Managing Domain Complexity

Whenever we find a conflict in domain experts' mental models, we need to break down the ubiquitous language into separate bounded contexts. A common language should be consistent within its bounded context, but the same terms can have different meanings across different bounded contexts.

Breaking down the ubiquitous language into bounded contexts is a design decision, while subdomains are discovered.

A team can own multiple bounded contexts, but a bounded context can only be worked on by a single team, not multiple ones to avoid misunderstandings and misconceptions.

Each bounded context’s lifecycle is decoupled from the rest. Each bounded context can evolve independently from the rest of the system. However, the bounded contexts have to work together to form a system.

The size of your bounded contexts will depend on your specific domain. Sometimes it is clearer to have a small bounded context, sometimes it won't make sense, and a larger one is more befitting.

Integrating Bounded Contexts

Bounded contexts can be implemented and worked on independently. On the other hand, they have to integrate to form the end system which is our goal.

These are the contracts, the points where the bounded contexts have to collaborate.

In the simplest scenario, all of the bounded contexts are being worked on by a single team. The other scenario is multiple teams working on different bounded contexts of the systems. There are two ways different teams can go about this collaboratively: partnership and shared kernel patterns.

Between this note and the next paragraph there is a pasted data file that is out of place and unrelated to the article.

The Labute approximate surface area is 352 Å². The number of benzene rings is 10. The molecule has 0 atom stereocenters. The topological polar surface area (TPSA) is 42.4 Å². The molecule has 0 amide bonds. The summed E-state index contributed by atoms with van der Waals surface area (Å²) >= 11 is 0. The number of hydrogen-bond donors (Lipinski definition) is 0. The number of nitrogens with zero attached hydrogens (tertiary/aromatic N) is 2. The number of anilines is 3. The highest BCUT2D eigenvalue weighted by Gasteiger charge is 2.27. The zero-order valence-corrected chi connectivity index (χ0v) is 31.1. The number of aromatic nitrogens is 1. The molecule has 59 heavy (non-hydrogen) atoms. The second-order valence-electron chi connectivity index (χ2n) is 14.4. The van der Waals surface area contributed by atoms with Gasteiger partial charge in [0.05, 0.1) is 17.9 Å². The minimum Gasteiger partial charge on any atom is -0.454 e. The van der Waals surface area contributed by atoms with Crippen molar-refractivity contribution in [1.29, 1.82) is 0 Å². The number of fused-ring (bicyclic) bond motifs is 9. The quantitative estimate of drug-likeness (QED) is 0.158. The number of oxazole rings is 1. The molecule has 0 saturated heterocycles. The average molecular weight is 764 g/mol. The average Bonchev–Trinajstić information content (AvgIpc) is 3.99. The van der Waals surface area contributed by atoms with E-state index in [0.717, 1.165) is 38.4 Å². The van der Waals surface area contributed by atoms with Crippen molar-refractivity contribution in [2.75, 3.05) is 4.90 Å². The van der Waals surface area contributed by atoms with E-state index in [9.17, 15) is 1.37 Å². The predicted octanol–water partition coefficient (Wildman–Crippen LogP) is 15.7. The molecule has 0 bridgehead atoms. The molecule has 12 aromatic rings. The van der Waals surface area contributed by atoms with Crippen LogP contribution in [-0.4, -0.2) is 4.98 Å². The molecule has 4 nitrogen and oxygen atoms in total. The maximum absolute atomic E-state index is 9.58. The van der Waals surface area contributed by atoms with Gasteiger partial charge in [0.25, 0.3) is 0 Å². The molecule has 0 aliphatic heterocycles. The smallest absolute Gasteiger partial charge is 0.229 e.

Whenever changes in one of the bounded contexts happen that affect the other one, the teams communicate in an ad-hoc fashion. They clear things out and collaborate right away.

This is befitting for teams in the same or similar time zones since it happens synchronously.

Shared kernel

The bounded contexts overlap. They share the necessary parts that are being used in both contexts. Any change in this scope needs to be immediately reflected in both the bounded contexts.

Shared kernel

You may want to have CI or something similar that makes sure whenever something in the shared kernel changes, it re-runs the necessary checks such as the tests in both bounded contexts (if not more).

This is befitting when the cost of duplication is higher than the strong coupling the shared kernel introduces.


A customer-supplier relationship is an upstream-downstream relationship. One acts as a customer, the other one as a supplier. Most of the time we have an imbalance of power, but both teams can succeed independently.

Customer–supplier relationship

Three patterns: the conformist, anticorruption layer, and open-host service patterns.

The conformist

Here the downstream bounded context adjusts to whatever the upstream one offers. The upstream context can evolve fast while the downstream one has to adjust whenever changes in the upstream's context affect the downstream's context. This pattern favors the upstream context.

Conformist relationship

Anticorruption layer

This pattern still favors the upstream, but the downstream bounded context is not willing to conform.

Integration through an anticorruption layer

Instead, through an anticorruption layer, it will translate the upstream bounded context’s model into a model that fits its needs.

Open-Host Service

This pattern favors the consumers. The supplier provides a public interface that is decoupled from its context, meaning the public interface and the supplier can evolve independently.